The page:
Companies are increasingly judged by the impact they have on the world around them. More businesses are turning to something called Total Impact (TI) for help.
Total Impact: Using data to make a difference
No company is an island: its actions, both direct and indirect, often have a big impact not just on its workplace and employees but also on the world around it. Now, a new approach known as Total Impact (TI) is helping them work out their full effect on society, the environment and the economy.
It builds on existing financial reporting, and can offer a more complete picture of a company’s role in wider society. Advocates of TI are collecting data which can tell us whether a business’s total contribution is negative or positive, or at a more granular level, how building managers can reduce crime in their local areas.
Business with purpose
TI is more than just a nice-to-have. The global financial crisis focused attention on the role of banks and investors, including real estate investors, in society. The Governor of the Bank of England, Mark Carney, famously warned investors against being “socially useless”.
In the UK, The Crown Estate is setting the pace, using what it calls “Total Contribution” to measure and communicate its impact economically, environmentally and socially.
JLL has also been piloting a TI assessment of its UK business. Sophie Walker, UK Head of Sustainability at JLL comments: “As well as understanding our carbon emissions and our corporate community investment, we now know that our supply chains support over 4,000 jobs. We are still calculating all of our impacts, but we anticipate it weighing in on our decisions in future”.
JLL joins several other real estate companies that have also begun measuring their TI including Hammerson, Land Securities, British Land, Derwent London and Intu.
The real estate sector is well-placed to set an example here. There are many impact areas which can be considered –from energy use and property tax contributions to the way attractive buildings contribute to the local area and how derelict properties encourage antisocial behaviour. Not to mention the well-being of individuals both inside and outside those buildings or the number of people employed to manage them.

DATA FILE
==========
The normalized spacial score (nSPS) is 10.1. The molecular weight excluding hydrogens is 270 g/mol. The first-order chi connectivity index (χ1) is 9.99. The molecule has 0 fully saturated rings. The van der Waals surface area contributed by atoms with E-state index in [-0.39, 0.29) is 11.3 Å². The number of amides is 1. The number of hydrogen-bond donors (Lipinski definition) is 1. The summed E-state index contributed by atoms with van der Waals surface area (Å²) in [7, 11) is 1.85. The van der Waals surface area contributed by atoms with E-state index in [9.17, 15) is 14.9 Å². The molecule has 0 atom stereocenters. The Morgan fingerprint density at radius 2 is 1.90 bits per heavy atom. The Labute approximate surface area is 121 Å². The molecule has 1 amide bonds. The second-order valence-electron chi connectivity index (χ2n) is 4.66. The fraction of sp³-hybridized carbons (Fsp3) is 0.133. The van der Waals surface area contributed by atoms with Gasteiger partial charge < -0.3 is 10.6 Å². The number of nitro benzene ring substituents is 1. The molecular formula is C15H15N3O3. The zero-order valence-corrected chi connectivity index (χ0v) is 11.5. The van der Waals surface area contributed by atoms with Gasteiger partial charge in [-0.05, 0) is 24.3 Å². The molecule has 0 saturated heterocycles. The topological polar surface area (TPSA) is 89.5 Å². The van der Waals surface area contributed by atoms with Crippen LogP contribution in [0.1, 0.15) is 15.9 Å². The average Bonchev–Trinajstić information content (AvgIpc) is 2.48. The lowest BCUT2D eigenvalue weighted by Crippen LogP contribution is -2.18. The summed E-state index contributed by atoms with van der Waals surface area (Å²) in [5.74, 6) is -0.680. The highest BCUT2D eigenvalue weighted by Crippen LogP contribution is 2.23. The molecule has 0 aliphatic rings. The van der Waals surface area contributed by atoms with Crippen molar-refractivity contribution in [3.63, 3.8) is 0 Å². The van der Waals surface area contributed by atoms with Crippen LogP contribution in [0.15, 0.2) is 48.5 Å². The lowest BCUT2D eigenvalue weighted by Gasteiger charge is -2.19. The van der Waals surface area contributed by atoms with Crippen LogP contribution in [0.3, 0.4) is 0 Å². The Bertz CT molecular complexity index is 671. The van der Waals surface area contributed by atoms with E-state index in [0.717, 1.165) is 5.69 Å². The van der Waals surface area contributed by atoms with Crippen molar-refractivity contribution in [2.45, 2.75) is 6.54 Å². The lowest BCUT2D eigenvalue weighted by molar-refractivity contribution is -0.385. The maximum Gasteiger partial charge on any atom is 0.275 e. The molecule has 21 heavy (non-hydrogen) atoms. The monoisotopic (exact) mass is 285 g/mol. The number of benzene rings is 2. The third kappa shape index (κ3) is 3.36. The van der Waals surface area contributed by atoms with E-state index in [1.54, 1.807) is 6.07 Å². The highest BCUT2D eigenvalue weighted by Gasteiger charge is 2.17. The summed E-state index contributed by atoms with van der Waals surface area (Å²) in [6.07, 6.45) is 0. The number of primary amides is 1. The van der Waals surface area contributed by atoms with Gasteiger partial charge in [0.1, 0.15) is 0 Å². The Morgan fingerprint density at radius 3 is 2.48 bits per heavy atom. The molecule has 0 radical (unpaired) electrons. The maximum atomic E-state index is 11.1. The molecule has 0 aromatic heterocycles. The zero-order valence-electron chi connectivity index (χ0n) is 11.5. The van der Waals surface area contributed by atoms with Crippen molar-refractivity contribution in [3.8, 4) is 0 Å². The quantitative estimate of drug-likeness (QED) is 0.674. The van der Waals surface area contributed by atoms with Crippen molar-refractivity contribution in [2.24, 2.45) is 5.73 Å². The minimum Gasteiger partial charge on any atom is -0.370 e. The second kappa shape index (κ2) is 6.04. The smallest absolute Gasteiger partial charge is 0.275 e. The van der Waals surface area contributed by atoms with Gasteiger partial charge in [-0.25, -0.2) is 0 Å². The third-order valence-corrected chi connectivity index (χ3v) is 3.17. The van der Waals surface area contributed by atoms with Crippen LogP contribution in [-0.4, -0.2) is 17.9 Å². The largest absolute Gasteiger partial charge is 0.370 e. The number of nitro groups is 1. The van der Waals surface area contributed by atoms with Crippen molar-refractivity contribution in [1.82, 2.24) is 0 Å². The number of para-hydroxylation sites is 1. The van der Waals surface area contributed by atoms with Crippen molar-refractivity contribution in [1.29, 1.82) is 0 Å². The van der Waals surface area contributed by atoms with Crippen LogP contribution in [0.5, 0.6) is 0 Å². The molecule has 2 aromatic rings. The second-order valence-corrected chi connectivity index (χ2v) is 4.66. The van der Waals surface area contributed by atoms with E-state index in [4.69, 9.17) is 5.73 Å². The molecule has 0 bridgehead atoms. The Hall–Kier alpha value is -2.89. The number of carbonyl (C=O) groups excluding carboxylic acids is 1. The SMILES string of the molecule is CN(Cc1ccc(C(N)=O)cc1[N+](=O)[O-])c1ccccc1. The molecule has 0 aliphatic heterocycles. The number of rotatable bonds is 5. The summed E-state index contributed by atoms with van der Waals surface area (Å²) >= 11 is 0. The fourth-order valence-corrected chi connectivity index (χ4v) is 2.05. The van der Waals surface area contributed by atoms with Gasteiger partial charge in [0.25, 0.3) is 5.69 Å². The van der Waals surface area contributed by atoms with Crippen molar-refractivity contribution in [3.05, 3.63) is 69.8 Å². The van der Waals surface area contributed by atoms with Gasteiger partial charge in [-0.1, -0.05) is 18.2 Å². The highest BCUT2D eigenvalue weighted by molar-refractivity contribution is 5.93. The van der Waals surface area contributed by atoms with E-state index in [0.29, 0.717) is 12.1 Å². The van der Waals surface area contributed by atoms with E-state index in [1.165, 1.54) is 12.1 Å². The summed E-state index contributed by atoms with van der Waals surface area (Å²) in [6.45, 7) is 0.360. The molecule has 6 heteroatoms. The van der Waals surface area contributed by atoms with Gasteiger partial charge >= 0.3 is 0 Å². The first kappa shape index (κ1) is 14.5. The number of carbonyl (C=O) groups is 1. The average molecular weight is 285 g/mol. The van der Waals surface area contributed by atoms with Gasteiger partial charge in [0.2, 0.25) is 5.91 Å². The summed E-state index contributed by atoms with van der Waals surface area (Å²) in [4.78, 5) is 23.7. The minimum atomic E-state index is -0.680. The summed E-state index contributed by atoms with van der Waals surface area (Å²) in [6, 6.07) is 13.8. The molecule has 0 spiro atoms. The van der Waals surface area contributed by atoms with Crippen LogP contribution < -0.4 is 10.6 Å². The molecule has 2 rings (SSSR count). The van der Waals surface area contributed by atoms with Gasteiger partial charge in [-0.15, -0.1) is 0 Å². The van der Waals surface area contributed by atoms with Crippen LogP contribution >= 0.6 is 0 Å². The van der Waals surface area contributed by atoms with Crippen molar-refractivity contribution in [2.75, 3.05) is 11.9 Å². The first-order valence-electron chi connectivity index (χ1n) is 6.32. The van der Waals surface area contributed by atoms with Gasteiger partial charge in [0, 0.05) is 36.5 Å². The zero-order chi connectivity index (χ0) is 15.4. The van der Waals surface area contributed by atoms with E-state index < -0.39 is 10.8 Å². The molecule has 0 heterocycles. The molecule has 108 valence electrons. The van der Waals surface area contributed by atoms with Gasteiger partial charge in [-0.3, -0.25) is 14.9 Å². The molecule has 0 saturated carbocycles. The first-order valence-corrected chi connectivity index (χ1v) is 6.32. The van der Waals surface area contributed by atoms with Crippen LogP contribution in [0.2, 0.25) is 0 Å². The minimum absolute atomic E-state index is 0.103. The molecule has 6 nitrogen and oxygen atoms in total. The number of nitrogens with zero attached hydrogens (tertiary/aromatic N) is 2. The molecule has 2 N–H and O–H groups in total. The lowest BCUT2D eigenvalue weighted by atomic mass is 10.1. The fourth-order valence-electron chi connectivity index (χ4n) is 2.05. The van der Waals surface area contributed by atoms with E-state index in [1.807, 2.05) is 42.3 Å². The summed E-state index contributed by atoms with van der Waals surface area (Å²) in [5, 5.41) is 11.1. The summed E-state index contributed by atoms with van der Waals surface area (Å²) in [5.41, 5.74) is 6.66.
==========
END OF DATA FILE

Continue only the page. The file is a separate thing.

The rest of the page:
The hidden experience of the property sector
Real estate businesses have more experience of working with TI than they might realise. For a start, they probably already hold much of the data, especially around economic impacts like job creation, inward investment, training and skills etc.
What’s more complicated is measuring factors such as the happiness of residents as this is more subjective. But it can be captured with on-street surveys for instance, or through publicly available place-related data and smart technology.
A nascent but growing trend
Total Impact may still be in its early stages but as more businesses attach more importance to their footprint, it stands to play a key role in providing the information needed to make decisions with an enhanced understanding of their impacts that previously was impossible.
This article was first published on JLL Real Views, JLL’s global site providing expert insights on the trends and developments shaping real estate.